Cafe racer

Cafe racer:

I tended to build two types of city bikes, the cafe racers and the town and countries, within these categories the brief is extremely free and open for creative ideas and solutions.

 I have a pet hate for mass produced city bikes. They are ugly, clumsy and extremely overweight, quite the opposite of what you actually need to encourage sustainable, practical and fun city cycling mobility. City bikes are not just about riding on the road, its more about an urban assault course with mixed surfaces in all weather, manoeuvrability on and off trains, trams and escalators, light weight to carry up flights of stairs, comfort and flexibility to be observant and safe, and capacity to carry loads while maintaining the bikes handling. And perhaps most important inspiring and  motivating you to get out there to conquer the urban jungle with a smile on your face !

When I started building frames the fixie trend was in full swing, and I built several from full on crit racers to rat bikes. The evolution to a more versatile city bike is the cafe racer, a lightweight, agile and stylish city racer with light carrying capacity for transporting urban essentials from A to B. The projects I enjoy the most are mixing new and vintage parts giving each build an even more bespoke character which is fine tuned to suit the owners personality and needs.

This project came about when a customer who had ordered a continuation frame came in to see how his frame was coming together, and decide a few last details based on the parts I had sourced. He brought a friend who was a lapsed cyclist. At first super quiet this guy kind of hovered around checking this and that around the workshop as we got lost in detail, however he became more and more energised as he saw frames and parts in project boxes, asking abstract questions left and right. He loved the continuation frame style and a Campag super record derailleur which was in my wonder box, the white industries cranks for a gravel project and the old school CNC’ed canti brakes on my old Ritchey Swiss cross bike. A real mongrel mix, that had formed the basis for a new rather abstract project an hour later.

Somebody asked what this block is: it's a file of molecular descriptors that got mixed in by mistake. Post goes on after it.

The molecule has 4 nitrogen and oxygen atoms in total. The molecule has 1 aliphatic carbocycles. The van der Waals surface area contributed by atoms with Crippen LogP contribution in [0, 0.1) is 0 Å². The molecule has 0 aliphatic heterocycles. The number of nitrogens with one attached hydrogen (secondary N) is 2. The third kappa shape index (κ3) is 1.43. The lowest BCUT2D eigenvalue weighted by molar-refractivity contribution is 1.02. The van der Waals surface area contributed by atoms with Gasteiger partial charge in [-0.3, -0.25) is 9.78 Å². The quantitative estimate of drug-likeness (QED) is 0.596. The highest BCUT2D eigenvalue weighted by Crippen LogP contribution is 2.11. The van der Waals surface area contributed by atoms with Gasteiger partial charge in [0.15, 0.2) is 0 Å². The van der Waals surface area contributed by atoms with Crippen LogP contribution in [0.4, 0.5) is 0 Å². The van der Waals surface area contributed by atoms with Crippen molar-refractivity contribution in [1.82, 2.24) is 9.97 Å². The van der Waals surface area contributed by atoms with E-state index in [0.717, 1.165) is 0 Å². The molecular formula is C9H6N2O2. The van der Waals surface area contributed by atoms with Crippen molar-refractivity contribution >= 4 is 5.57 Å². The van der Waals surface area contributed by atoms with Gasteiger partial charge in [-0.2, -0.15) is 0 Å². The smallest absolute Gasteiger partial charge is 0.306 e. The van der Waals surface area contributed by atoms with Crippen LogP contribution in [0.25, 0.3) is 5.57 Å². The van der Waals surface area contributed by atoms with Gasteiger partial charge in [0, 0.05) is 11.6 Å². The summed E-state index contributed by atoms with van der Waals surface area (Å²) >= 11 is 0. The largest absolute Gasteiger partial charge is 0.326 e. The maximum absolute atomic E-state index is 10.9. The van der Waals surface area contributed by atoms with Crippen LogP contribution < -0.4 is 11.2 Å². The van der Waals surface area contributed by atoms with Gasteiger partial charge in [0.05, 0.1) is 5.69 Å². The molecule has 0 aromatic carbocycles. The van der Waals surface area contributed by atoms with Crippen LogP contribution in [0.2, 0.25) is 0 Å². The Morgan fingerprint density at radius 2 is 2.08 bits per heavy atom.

Built from Columbus SL tubing with Max bladed forks, this is a real  criterium racing frame with slightly higher BB for extra ground clearance. Clearance to take up to 30mm tyres, for comfort and agility on mixed urban surfaces. The bar might look leisurely but you can actually get long and low with your hands on the tops, with your forearms sitting on the swept back extensions, very UCI illegal ! Or super relaxed cruising along more sit up and beg style. Whatever the mood or urgency !

The paint had to be both classic and frivolous at the same time. This is a paint scheme I have used on a couple of frames now, its almost team colours ! That works great with the graphic borders that are so unique to lugged construction. Electric blue, old English white and metallic candy pink.

Because of course it has to look cool and draw admiring stairs outside any coffee bar, its a cafe racer after all !